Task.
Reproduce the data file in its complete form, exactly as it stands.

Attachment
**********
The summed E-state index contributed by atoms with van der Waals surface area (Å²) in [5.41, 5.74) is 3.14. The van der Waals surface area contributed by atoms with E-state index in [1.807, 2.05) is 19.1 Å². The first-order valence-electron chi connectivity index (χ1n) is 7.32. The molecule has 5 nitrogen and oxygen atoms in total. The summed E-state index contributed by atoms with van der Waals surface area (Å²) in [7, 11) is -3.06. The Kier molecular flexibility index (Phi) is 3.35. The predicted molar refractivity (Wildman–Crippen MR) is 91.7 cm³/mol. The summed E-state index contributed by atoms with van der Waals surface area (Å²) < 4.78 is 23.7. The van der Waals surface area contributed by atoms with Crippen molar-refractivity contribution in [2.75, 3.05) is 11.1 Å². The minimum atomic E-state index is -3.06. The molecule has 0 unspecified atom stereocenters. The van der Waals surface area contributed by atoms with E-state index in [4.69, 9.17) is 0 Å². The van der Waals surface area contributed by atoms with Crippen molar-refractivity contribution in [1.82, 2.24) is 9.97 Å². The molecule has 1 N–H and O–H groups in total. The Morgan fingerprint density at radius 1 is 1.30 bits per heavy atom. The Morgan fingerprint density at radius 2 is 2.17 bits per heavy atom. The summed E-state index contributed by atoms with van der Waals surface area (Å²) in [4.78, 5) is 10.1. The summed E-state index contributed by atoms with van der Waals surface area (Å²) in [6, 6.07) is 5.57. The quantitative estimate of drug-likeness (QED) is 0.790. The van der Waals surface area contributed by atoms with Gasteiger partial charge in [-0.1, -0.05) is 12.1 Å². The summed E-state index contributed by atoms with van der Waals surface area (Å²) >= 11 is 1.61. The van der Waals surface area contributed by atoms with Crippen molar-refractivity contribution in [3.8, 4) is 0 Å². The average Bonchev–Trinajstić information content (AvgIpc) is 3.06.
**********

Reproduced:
The summed E-state index contributed by atoms with van der Waals surface area (Å²) in [5.41, 5.74) is 3.14. The van der Waals surface area contributed by atoms with E-state index in [1.807, 2.05) is 19.1 Å². The first-order valence-electron chi connectivity index (χ1n) is 7.32. The molecule has 5 nitrogen and oxygen atoms in total. The summed E-state index contributed by atoms with van der Waals surface area (Å²) in [7, 11) is -3.06. The Kier molecular flexibility index (Phi) is 3.35. The predicted molar refractivity (Wildman–Crippen MR) is 91.7 cm³/mol. The summed E-state index contributed by atoms with van der Waals surface area (Å²) < 4.78 is 23.7. The van der Waals surface area contributed by atoms with Crippen molar-refractivity contribution in [2.75, 3.05) is 11.1 Å². The minimum atomic E-state index is -3.06. The molecule has 0 unspecified atom stereocenters. The van der Waals surface area contributed by atoms with E-state index in [4.69, 9.17) is 0 Å². The van der Waals surface area contributed by atoms with Crippen molar-refractivity contribution in [1.82, 2.24) is 9.97 Å². The molecule has 1 N–H and O–H groups in total. The Morgan fingerprint density at radius 1 is 1.30 bits per heavy atom. The Morgan fingerprint density at radius 2 is 2.17 bits per heavy atom. The summed E-state index contributed by atoms with van der Waals surface area (Å²) in [4.78, 5) is 10.1. The summed E-state index contributed by atoms with van der Waals surface area (Å²) in [6, 6.07) is 5.57. The quantitative estimate of drug-likeness (QED) is 0.790. The van der Waals surface area contributed by atoms with Gasteiger partial charge in [-0.1, -0.05) is 12.1 Å². The summed E-state index contributed by atoms with van der Waals surface area (Å²) >= 11 is 1.61. The van der Waals surface area contributed by atoms with Crippen molar-refractivity contribution in [3.8, 4) is 0 Å². The average Bonchev–Trinajstić information content (AvgIpc) is 3.06.